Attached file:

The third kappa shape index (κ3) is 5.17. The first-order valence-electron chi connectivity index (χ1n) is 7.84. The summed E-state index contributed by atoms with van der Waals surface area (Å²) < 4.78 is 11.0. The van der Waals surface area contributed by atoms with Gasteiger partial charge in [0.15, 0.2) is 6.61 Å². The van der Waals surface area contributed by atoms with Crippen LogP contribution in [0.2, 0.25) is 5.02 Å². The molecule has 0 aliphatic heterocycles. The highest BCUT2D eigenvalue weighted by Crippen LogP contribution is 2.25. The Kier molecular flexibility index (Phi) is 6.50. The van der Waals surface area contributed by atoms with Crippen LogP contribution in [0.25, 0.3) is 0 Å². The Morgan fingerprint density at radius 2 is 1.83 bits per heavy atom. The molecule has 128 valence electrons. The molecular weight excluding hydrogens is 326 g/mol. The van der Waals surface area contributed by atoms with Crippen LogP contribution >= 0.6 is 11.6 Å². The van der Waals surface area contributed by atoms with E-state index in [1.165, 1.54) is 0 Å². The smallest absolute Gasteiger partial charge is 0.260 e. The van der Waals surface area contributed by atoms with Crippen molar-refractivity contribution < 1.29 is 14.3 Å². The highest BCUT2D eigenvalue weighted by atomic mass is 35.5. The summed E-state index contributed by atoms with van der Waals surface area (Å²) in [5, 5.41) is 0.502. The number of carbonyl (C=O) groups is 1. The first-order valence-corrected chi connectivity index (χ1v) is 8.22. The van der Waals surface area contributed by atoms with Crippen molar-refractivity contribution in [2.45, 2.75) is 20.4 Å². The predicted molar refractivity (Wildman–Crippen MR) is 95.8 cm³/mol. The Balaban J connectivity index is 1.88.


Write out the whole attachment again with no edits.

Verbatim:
The third kappa shape index (κ3) is 5.17. The first-order valence-electron chi connectivity index (χ1n) is 7.84. The summed E-state index contributed by atoms with van der Waals surface area (Å²) < 4.78 is 11.0. The van der Waals surface area contributed by atoms with Gasteiger partial charge in [0.15, 0.2) is 6.61 Å². The van der Waals surface area contributed by atoms with Crippen LogP contribution in [0.2, 0.25) is 5.02 Å². The molecule has 0 aliphatic heterocycles. The highest BCUT2D eigenvalue weighted by Crippen LogP contribution is 2.25. The Kier molecular flexibility index (Phi) is 6.50. The van der Waals surface area contributed by atoms with Crippen LogP contribution in [0.25, 0.3) is 0 Å². The Morgan fingerprint density at radius 2 is 1.83 bits per heavy atom. The molecule has 128 valence electrons. The molecular weight excluding hydrogens is 326 g/mol. The van der Waals surface area contributed by atoms with Crippen LogP contribution >= 0.6 is 11.6 Å². The van der Waals surface area contributed by atoms with E-state index in [1.165, 1.54) is 0 Å². The smallest absolute Gasteiger partial charge is 0.260 e. The van der Waals surface area contributed by atoms with Crippen molar-refractivity contribution < 1.29 is 14.3 Å². The highest BCUT2D eigenvalue weighted by atomic mass is 35.5. The summed E-state index contributed by atoms with van der Waals surface area (Å²) in [5, 5.41) is 0.502. The number of carbonyl (C=O) groups is 1. The first-order valence-corrected chi connectivity index (χ1v) is 8.22. The van der Waals surface area contributed by atoms with Crippen molar-refractivity contribution in [2.45, 2.75) is 20.4 Å². The predicted molar refractivity (Wildman–Crippen MR) is 95.8 cm³/mol. The Balaban J connectivity index is 1.88.